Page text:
The conduct and action of the defendants and their threats of interference with the business of respondent clearly come within these principles. The injury threatened and complained of is an irreparable injury which cannot be adequately compensated in damages and therefore an interlocutory injunction should properly have issued under the circumstances of this case. Scherman v. Stern, 93 N.J. Eq. 626 (E. & A. 1922); Phelps Dodge, etc., Corp. v. United Electrical, R.
[6 NJ Page 230]
and M.W. of America, 138 N.J. Eq. 3, at p. 11; affirmed, 139 N.J. Lq. 97 (E. & A. 1946).
The object of an interlocutory injunction is to prevent some threatening irreparable mischief which should be averted until opportunity is offered for a full and deliberate investigation of the case. Acts destroying a complainant's business, custom and profits do an irreparable injury and authorize the issuance of a preliminary injunction. The Evening Times Printing, etc., Co. v. The American Newspaper Guild, et al., 124 N.J. Eq. 71 (E. & A. 1938), and the cases cited there at page 74; Pomeroy's Equity Jurisprudence (4 th ed.), § 1338.
The second point of the appellant is that the injunction violates their right of free speech in violation of Article I, paragraph 6 of the State Constitution and the Fifth and Fourteenth Amendments of the United States Constitution. The appellant relies on Schneider v. Irvington, 308 U.S. 147, 60 S. Ct. 146, 84 L. Ed. 155 (1939); Thornhill v. Alabama, 310 U.S. 88, 60 S. Ct. 736, 84 L. Ed. 1093 (1940); Carlson v. California, 310 U.S. 106, 60 S. Ct. 746, 84 L. Ed. 1104 (1940); and other cases of similar import.
The United States Supreme Court has since made it clear that the principles of these cases do not apply to the situation here under consideration. The court held that the very purpose of a picket line is to exert influences, and it produces consequences different from other modes of communication, and it recognized that picketing not being the equivalent of speech as a matter of fact, is not its inevitable legal equivalent. Picketing is not beyond the control of the State if the manner in which the picketing is conducted or the purpose which it seeks to effectuate gives ground for its disallowance.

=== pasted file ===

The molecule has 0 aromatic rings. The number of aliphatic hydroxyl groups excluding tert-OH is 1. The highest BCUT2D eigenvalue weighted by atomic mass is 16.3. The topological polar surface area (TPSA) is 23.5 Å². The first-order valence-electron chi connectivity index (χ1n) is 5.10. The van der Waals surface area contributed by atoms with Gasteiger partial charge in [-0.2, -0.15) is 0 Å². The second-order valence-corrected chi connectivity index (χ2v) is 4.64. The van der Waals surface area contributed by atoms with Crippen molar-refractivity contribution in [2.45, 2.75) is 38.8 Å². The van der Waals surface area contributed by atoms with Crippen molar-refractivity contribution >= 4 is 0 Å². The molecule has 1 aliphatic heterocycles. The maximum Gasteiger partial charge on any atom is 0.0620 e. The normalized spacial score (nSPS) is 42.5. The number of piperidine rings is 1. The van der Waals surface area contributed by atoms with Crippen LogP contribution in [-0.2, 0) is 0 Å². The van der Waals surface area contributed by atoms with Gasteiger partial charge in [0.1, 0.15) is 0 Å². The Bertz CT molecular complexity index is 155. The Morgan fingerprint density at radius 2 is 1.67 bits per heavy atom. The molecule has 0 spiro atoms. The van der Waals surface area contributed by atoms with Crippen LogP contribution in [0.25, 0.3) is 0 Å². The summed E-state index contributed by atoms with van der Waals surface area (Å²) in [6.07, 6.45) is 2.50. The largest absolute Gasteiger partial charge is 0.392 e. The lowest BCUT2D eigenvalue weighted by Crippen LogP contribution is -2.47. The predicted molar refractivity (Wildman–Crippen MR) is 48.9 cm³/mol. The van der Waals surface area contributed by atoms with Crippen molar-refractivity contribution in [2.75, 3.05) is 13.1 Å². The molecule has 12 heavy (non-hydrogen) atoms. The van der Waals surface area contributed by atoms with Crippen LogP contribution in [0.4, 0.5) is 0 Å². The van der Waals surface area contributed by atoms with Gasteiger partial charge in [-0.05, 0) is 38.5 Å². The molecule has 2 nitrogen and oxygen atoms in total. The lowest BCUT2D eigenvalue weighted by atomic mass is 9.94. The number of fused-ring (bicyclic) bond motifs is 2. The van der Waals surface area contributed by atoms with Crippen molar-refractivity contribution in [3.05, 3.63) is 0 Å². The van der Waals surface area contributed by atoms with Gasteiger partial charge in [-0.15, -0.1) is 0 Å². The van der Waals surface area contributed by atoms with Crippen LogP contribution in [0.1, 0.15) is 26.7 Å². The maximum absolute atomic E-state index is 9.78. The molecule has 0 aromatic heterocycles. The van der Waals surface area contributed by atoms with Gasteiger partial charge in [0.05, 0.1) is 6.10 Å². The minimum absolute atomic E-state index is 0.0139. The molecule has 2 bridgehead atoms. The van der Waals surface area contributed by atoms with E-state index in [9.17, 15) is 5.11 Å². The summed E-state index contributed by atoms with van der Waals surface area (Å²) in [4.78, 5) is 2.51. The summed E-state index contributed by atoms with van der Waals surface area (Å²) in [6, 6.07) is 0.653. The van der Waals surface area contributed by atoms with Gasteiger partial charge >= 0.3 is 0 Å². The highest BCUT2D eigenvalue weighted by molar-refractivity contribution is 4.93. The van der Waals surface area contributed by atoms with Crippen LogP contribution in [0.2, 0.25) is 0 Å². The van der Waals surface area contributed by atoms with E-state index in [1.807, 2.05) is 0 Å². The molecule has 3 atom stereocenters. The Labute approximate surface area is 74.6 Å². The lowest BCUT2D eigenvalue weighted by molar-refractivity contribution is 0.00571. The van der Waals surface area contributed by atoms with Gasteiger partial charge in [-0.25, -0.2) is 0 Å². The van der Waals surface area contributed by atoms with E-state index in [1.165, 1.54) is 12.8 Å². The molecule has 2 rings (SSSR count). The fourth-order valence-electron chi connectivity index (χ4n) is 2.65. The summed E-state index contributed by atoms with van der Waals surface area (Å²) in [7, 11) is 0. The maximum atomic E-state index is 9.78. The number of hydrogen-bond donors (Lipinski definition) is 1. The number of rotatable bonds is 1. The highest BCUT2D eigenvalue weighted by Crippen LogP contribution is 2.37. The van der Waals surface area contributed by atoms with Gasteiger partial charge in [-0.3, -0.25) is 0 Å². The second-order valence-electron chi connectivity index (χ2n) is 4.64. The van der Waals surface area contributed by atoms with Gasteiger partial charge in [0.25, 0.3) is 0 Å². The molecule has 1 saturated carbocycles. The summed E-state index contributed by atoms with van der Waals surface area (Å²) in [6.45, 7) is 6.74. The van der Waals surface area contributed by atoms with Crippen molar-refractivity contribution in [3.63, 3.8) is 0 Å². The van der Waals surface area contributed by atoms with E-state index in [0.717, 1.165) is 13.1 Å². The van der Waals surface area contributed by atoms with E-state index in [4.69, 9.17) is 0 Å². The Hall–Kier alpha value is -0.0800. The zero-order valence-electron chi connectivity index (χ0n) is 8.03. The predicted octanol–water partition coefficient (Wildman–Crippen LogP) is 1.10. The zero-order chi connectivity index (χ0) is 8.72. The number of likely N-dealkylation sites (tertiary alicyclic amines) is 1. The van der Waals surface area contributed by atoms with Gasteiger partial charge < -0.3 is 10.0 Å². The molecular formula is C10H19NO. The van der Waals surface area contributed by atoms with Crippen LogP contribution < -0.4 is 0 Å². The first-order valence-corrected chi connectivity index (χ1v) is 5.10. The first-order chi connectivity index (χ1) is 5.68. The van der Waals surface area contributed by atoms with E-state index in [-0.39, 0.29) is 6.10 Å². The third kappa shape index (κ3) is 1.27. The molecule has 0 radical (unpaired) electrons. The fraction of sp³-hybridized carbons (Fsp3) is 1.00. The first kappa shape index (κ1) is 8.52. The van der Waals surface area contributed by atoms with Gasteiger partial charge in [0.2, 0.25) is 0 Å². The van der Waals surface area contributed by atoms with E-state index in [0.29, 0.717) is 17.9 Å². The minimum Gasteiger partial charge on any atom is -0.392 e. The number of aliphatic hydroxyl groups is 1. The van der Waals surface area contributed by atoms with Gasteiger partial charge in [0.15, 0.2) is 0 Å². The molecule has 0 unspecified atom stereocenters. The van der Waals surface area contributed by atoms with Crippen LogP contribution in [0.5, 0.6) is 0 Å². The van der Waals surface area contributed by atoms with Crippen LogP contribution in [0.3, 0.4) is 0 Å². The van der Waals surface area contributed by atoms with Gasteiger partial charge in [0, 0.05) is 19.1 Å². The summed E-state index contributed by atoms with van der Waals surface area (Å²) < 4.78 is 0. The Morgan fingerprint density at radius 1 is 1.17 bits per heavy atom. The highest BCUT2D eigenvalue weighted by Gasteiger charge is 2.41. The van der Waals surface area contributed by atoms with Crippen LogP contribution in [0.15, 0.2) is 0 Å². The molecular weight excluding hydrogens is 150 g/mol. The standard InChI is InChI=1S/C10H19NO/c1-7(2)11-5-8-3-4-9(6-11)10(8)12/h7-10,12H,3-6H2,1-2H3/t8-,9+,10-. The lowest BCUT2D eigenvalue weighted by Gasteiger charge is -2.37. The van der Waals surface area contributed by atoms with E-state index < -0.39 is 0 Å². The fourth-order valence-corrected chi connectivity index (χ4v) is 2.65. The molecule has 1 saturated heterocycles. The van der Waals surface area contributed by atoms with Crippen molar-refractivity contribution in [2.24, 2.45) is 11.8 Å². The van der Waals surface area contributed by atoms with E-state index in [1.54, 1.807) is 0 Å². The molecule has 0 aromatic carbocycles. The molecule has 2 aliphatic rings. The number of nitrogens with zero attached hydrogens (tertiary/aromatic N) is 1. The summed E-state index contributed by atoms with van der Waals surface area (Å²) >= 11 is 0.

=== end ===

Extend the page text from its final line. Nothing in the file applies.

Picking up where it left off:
A state may not set up artificial unreal boundaries in the light of modern circumstances as to what constitutes an industrial relationship or a labor dispute. A state may direct its law against what it deems the evil as it actually exists without covering the whole field of abuses, and it may do so
[6 NJ Page 231]
nonetheless that the forbidden act does not differ in kind from those that are allowed.
The policy of a state may rely for the common good on the free play of conflicting interest and leave conduct unregulated. On the other hand, a state may deem it a wiser policy to regulate. Regulation may take the form of legislation, judicial decision or the common law. Whatever form the regulation takes it is to be obeyed and the state is left the choice of method and can decide between placing confidence in an injunction proceeding rather than to rely exclusively on a policeman's club. Milk Drivers Union, etc., v. Meadowmoor Dairies, Inc., 312 U.S. 287, 61 S. Ct. 552, 85 L. Ed. 836 (1940); Giboney v. Empire Storage & Ice Co., 336 U.S. 490, 69 S. Ct. 684, 93 L. Ed. 834 (1949); Hughes v. Superior Court of California, 339 U.S. 460, 70 S. Ct. 718, 94 L. Ed. 985 (1950); International Brotherhood, etc., v. Hanke, 339 U.S. 470, 70 S. Ct. 773, 94 L. Ed. 995 (1950); Building Service Employees, etc., v. Gazzam, 339 U.S. 532, 70 S. Ct. 784, 94 L. Ed. 1045 (1950).
These cases do not authorize a state to prohibit peaceful picketing or a voluntary boycott for a lawful purpose, nor do they prevent a state from declaring unlawful coercive picketing or a secondary coercive boycott in aid of a labor dispute or unlawful purpose. Cf. Senn v. Tile Layers Protective Union, 301 U.S. 468, p. 479, 57 S. Ct. 857, 81 L. Ed. 1229 (1937); A.F.L. v. Swing, 312 U.S. 321, 61 S. Ct. 568, 85 L. Ed. 855 (1940); Kerns v. Landgraf, 128 N.J. Eq. 441 (E. & A. 1940).
The final point of the appellant is that the relief contained in the injunction is vague, indefinite and so broad as to be unenforceable. An examination of the restraining paragraphs fails to sustain this contention.
The interlocutory injunction is affirmed.